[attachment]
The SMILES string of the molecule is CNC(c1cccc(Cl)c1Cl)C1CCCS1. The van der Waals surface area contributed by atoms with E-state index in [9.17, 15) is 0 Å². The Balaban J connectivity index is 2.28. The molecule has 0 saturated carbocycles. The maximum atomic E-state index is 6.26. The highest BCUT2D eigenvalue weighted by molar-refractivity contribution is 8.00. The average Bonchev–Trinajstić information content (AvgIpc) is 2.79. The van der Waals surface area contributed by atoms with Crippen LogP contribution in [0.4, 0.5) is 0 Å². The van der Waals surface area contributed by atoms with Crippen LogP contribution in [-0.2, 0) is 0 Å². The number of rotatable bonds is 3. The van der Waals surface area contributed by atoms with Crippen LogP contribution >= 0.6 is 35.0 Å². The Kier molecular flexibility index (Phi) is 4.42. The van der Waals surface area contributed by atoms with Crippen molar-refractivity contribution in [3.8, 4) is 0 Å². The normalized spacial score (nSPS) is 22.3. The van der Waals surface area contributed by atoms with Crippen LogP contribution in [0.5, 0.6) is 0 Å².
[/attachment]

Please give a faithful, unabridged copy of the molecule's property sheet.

The SMILES string of the molecule is CNC(c1cccc(Cl)c1Cl)C1CCCS1. The van der Waals surface area contributed by atoms with E-state index in [9.17, 15) is 0 Å². The Balaban J connectivity index is 2.28. The molecule has 0 saturated carbocycles. The maximum atomic E-state index is 6.26. The highest BCUT2D eigenvalue weighted by molar-refractivity contribution is 8.00. The average Bonchev–Trinajstić information content (AvgIpc) is 2.79. The van der Waals surface area contributed by atoms with Crippen LogP contribution in [0.4, 0.5) is 0 Å². The van der Waals surface area contributed by atoms with Crippen LogP contribution in [-0.2, 0) is 0 Å². The number of rotatable bonds is 3. The van der Waals surface area contributed by atoms with Crippen LogP contribution >= 0.6 is 35.0 Å². The Kier molecular flexibility index (Phi) is 4.42. The van der Waals surface area contributed by atoms with Crippen molar-refractivity contribution in [3.8, 4) is 0 Å². The normalized spacial score (nSPS) is 22.3. The van der Waals surface area contributed by atoms with Crippen LogP contribution in [0.5, 0.6) is 0 Å².